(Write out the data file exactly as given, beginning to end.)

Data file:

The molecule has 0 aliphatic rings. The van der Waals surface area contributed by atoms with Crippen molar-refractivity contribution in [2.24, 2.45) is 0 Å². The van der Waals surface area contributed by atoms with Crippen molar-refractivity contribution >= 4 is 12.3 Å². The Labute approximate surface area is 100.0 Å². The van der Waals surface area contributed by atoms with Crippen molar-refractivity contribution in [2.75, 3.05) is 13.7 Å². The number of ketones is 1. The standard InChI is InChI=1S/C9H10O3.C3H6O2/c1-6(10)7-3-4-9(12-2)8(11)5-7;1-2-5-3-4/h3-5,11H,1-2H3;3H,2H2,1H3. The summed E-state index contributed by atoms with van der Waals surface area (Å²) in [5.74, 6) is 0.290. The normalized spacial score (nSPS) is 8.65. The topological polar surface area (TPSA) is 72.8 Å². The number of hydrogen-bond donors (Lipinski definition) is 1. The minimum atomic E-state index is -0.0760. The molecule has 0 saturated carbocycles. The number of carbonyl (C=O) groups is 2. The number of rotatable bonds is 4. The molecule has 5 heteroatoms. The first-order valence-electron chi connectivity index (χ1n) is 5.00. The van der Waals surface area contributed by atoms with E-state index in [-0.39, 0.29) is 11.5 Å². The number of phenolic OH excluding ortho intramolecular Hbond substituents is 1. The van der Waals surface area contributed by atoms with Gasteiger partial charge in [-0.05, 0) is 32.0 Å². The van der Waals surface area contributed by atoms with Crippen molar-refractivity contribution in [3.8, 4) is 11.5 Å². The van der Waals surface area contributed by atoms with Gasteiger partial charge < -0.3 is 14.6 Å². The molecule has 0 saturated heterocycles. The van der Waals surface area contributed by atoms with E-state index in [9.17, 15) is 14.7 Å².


The molecule has 0 aliphatic rings. The van der Waals surface area contributed by atoms with Crippen molar-refractivity contribution in [2.24, 2.45) is 0 Å². The van der Waals surface area contributed by atoms with Crippen molar-refractivity contribution >= 4 is 12.3 Å². The Labute approximate surface area is 100.0 Å². The van der Waals surface area contributed by atoms with Crippen molar-refractivity contribution in [2.75, 3.05) is 13.7 Å². The number of ketones is 1. The standard InChI is InChI=1S/C9H10O3.C3H6O2/c1-6(10)7-3-4-9(12-2)8(11)5-7;1-2-5-3-4/h3-5,11H,1-2H3;3H,2H2,1H3. The summed E-state index contributed by atoms with van der Waals surface area (Å²) in [5.74, 6) is 0.290. The normalized spacial score (nSPS) is 8.65. The topological polar surface area (TPSA) is 72.8 Å². The number of hydrogen-bond donors (Lipinski definition) is 1. The minimum atomic E-state index is -0.0760. The molecule has 0 saturated carbocycles. The number of carbonyl (C=O) groups is 2. The number of rotatable bonds is 4. The molecule has 5 heteroatoms. The first-order valence-electron chi connectivity index (χ1n) is 5.00. The van der Waals surface area contributed by atoms with E-state index in [-0.39, 0.29) is 11.5 Å². The number of phenolic OH excluding ortho intramolecular Hbond substituents is 1. The van der Waals surface area contributed by atoms with Gasteiger partial charge in [-0.05, 0) is 32.0 Å². The van der Waals surface area contributed by atoms with Crippen molar-refractivity contribution in [3.8, 4) is 11.5 Å². The van der Waals surface area contributed by atoms with Gasteiger partial charge < -0.3 is 14.6 Å². The molecule has 0 saturated heterocycles. The van der Waals surface area contributed by atoms with E-state index in [9.17, 15) is 14.7 Å².